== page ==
President Barack Obama and Mitt Romney are locked in a virtual tie in Florida, according to a Miami Herald/Tampa Bay Times poll that indicates the Democrats' convention buzz and the Republican's recent troubles haven't altered the race in this biggest of battleground states.
Obama is drawing 48 percent support to Romney's 47 percent among likely voters -- a lead well within the poll's 3.5 percent margin of error. Only 4 percent are undecided.
"Despite what some people have tried to claim, this race is still close in Florida," said Brad Coker, who conducted the Mason-Dixon Polling & Research survey. "It's very much a toss-up."
Obama has fought Romney to a standstill over who is more trustworthy when it comes to the economy. But 51 percent say they're not better off than they were four years ago, while 41 percent say they are.
The president is also up by 6 percentage points when it comes to foreign policy -- even after the attacks on a Middle East embassy and consulate that left four Americans dead.
But Romney has basically pulled even with Obama over managing Medicare, a traditional Democratic strength.
Obama is winning the Hispanic vote. But Democrats fret his margin might not be enough to counterbalance the white voters who favor Romney by double digits.
Obama, however, could have a crucial edge: the support of independent voters, who often decide elections in swing-state Florida. Independents back the president by 11 percentage points more than Romney. That's a six-point shift since the last Mason-Dixon poll in July.
"Obama seemed to pick up some independent voters. That's where Romney slipped a little bit," Coker said.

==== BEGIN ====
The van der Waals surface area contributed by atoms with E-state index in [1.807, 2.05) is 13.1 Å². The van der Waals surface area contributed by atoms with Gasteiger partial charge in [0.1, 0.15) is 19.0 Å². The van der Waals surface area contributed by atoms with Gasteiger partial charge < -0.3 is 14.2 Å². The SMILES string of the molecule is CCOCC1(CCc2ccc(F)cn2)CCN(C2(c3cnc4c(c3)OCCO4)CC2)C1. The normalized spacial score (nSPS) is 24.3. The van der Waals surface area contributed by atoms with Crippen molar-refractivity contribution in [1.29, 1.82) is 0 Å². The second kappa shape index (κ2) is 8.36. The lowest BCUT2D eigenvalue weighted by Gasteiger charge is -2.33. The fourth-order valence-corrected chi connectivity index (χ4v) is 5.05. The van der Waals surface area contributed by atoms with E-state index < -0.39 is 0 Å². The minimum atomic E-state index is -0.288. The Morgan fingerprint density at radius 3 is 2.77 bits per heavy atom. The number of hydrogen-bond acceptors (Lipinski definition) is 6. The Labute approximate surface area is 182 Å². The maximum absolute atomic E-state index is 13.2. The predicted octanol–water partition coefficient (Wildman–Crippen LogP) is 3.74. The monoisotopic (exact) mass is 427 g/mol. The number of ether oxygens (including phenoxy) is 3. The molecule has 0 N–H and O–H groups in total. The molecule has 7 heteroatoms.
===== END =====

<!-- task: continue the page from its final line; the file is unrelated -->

Each candidate has strong support from his respective party, although Romney has slightly more Republican backing compared to the percentage of Democrats favoring Obama.
The relatively stronger internal party support could prove pivotal for Romney. If the same proportion of Republicans, Democrats and independents cast ballots in 2012 compared to 2008 -- a high watermark for Democrats -- Romney could have the edge on Election Day, the poll indicates.
"It's a turnout game," Coker said.
Florida Democrats and the Obama campaign have registered about 200,000 new voters this election. Many are likely to vote for Obama. Registered active Florida Democratic voters now outnumber Republicans 44 percent to 39 percent, a 5-point margin mirrored exactly by this latest poll.
In interviews with poll respondents, neither candidate is really loved by his own supporters.
"I don't think Obama has any backbone," said Andrew Ianniello, 76, a Democrat from Punta Gorda. "Obama is a wimp. But Romney's an even bigger wimp when it comes to him trying to pacify the tea party and conservatives."
A third-party candidate, Libertarian Gary Johnson, isn't drawing much support at all. Johnson, outgunned by the major political parties, has 1 percent.
The neck-and-neck race and the dwindling pool of undecided voters heighten the importance of the presidential debates next month.
The Mason-Dixon poll of 800 likely Florida voters was conducted for The Miami Herald, El Nuevo Herald, the Tampa Bay Times, Bay News 9 and Central Florida News 13 from Sept. 17 to 19.
The survey was taken just as Romney suffered the fallout of a leaked hidden video of the candidate making disparaging remarks about the 47 percent of taxpayers who pay no federal income tax.
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